An aging 72-year-old gay man isn't hopeful about the future.
By Larry Kramer, LARRY KRAMER is the founder of the protest group ACT UP and the author of "The Tragedy of Today's Gays."
March 20, 2007


Why do you hate gay people so much?

Gays are hated. Prove me wrong. Your top general just called us immoral. Marine Gen. Peter Pace, chairman of the Joint Chiefs, is in charge of an estimated 65,000 gay and lesbian troops, some fighting for our country in Iraq. A right-wing political commentator, Ann Coulter, gets away with calling a straight presidential candidate a faggot. Even Garrison Keillor, of all people, is making really tacky jokes about gay parents in his column. This, I guess, does not qualify as hate except that it is so distasteful and dumb, often a first step on the way to hate. Sens. Hillary Rodham Clinton and Barack Obama tried to duck the questions that Pace's bigotry raised, confirming what gay people know: that there is not one candidate running for public office anywhere who dares to come right out, unequivocally, and say decent, supportive things about us.

Gays should not vote for any of them. There is not a candidate or major public figure who would not sell gays down the river.

Read the rest here.

Though I can’t resist not including the final bit because it is so potent. Here it is:

You may say you don't hate us, but the people you vote for do, so what's the difference? Our own country's democratic process declares us to be unequal. Which means, in a democracy, that our enemy is you. You treat us like crumbs. You hate us. And sadly, we let you.

Michael Blumenthal

This is another one of those profoundly satisfying poems that makes me think, if I could write one poem as good as this, I would be satisfied with my life.

Poem: "Light, at Thirty-Two" by Michael Blumenthal from Days We Would Rather Know.

Light, at Thirty-Two

It is the first thing God speaks of
when we meet Him, in the good book
of Genesis. And now, I think
I see it all in terms of light:

How, the other day at dusk
on Ossabaw Island, the marsh grass
was the color of the most beautiful hair
I had ever seen, or how—years ago
in the early-dawn light of Montrose Park—
I saw the most ravishing woman
in the world, only to find, hours later
over drinks in a dark bar, that it
wasn't she who was ravishing,
but the light: how it filtered
through the leaves of the magnolia
onto her cheeks, how it turned
her cotton dress to silk, her walk
to a tour-jeté.

And I understood, finally,
what my friend John meant,
twenty years ago, when he said: Love
is keeping the lights on. And I understood
why Matisse and Bonnard and Gauguin
and Cézanne all followed the light:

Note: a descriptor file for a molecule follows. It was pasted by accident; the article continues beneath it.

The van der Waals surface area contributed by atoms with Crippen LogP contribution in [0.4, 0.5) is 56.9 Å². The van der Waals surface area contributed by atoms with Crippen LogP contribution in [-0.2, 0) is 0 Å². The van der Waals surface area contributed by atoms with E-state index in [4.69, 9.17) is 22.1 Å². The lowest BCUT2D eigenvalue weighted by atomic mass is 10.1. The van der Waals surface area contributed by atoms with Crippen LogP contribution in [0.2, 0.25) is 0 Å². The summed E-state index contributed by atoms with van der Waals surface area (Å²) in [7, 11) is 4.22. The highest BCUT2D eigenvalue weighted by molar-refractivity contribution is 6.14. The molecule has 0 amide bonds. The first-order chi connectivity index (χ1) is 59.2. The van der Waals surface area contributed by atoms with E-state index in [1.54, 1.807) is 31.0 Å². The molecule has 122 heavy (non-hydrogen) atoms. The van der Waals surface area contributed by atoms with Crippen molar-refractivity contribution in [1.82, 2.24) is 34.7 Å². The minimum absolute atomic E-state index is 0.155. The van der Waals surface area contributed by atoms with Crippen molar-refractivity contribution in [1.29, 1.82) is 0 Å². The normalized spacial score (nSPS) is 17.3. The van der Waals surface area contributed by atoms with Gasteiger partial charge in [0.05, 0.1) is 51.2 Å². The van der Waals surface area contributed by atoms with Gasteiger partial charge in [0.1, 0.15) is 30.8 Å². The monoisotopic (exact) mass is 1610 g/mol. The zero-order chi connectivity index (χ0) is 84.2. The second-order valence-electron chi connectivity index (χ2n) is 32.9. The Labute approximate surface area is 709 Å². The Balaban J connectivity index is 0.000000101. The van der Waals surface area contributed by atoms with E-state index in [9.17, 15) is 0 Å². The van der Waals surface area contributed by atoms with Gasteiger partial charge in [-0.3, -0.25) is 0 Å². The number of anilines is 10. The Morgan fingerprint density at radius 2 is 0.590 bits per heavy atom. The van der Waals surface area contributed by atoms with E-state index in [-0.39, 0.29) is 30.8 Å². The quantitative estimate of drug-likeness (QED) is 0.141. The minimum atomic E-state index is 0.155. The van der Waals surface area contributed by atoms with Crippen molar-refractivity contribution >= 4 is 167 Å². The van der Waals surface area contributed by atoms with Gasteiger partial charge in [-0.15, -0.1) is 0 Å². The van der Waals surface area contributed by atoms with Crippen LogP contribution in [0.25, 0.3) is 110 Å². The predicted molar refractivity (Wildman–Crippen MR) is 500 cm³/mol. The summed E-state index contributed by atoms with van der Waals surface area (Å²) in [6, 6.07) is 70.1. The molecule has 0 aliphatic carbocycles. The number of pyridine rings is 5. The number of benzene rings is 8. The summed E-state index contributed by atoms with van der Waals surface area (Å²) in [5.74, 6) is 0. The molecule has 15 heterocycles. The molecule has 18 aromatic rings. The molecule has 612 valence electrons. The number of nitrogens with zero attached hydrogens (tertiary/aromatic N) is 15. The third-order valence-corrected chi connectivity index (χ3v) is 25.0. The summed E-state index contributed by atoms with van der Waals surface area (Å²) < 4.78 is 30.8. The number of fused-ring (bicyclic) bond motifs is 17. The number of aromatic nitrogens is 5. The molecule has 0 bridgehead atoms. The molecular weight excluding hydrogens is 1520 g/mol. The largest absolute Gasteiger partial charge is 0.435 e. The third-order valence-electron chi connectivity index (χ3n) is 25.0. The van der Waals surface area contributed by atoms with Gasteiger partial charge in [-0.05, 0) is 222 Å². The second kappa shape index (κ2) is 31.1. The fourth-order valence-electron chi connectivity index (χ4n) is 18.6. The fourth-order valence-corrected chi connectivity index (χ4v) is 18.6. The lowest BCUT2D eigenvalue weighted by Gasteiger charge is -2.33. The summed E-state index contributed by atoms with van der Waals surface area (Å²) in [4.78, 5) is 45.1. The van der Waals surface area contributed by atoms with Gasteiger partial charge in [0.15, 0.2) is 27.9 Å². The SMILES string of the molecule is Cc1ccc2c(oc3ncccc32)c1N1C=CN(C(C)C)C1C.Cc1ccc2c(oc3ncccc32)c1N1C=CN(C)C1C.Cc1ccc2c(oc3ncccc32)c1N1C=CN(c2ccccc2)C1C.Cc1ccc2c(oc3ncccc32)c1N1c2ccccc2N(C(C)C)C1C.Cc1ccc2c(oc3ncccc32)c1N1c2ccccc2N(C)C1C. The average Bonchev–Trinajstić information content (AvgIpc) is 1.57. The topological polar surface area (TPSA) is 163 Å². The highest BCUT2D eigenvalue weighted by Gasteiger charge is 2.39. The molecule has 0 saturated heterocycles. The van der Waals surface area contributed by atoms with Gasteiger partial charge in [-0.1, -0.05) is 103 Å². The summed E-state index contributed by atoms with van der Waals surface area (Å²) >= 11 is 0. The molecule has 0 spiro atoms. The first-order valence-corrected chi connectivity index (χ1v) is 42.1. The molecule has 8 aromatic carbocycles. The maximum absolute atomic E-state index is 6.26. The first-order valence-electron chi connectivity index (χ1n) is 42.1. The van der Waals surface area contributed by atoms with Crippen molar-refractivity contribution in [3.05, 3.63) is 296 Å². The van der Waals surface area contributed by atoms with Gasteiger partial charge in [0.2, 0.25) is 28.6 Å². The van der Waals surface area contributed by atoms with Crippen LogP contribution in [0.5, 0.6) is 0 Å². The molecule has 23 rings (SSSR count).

Because they knew all lovers are equal
in the dark, that light defines beauty
the way longing defines desire, that
everything depends on how light falls
on a seashell, a mouth ... a broken bottle.

And now, I'd like to learn
to follow light wherever it leads me,
never again to say to a woman, YOU
are beautiful, but rather to whisper:
Darling, the way light fell on your hair
This morning when we woke—God,
It was beautiful. Because, if the light is right,
Then the day and the body and the faint pleasures
Waiting at the window ... they too are right.
All things lovely there. As the first poet wrote,
in his first book of poems: Let there be light.

And there is.

Monday, March 19, 2007

Feminist Art

This is a great article over at Women’s ENews about feminist art.

Feminist Art Crowds the Cultural Calendar
Run Date: 03/19/07
By Courtney E. Martin
WeNews correspondent
In a landmark year for feminist art, the opening of the Elizabeth A. Sackler Center for Feminist Art in the Brooklyn Museum of Art offers a final refuge from tokenism and exclusion. Does institutionalism also mean the end of a dissident era?
For more information:
Elizabeth A. Sackler Center for Feminist Art:
Judy Chicago:
The Feminist Art Project:

Tuesday, March 13, 2007

Writing Book Reviews

Reviewing books is a discipline that Diane Lockward encouraged. I’m immensely thankful. Each year I engage in a deep and thoughtful way a dozen or more books. This doesn’t seem like a lot, but there is a particular engagement to reviewing a book. I tend to read the book at least two or three times. I take a lot of notes. I think not only about the individual elements of the book (poems, in the case of poetry, but also chapters in a novel or other narratives) but also the structure of the book. I try to also place the book in a larger context and understand it as a cultural product.

Sometimes if I feel discouraged about my own writing, I quip that I’ll just make review writing my writing discipline. Though no one really has a career as a reviewer. I do think that reviews impact my essay writing, however, and the discipline of reading that comes with writing them definitely benefits my poetry.

I don’t think that I’m a good reviewer particularly. I’ve been writing reviews for a long time because the impulse to share my excitement about books is a recurrent one. I want others to read what I read and I want to tell them about what I read. Friends, even really good reading friends, eventually tire of this. Reviews are the next step for this enthusiasm. Reviews require more than enthusiasm, however, and that’s what I’ve been cultivating over the past year, in particular.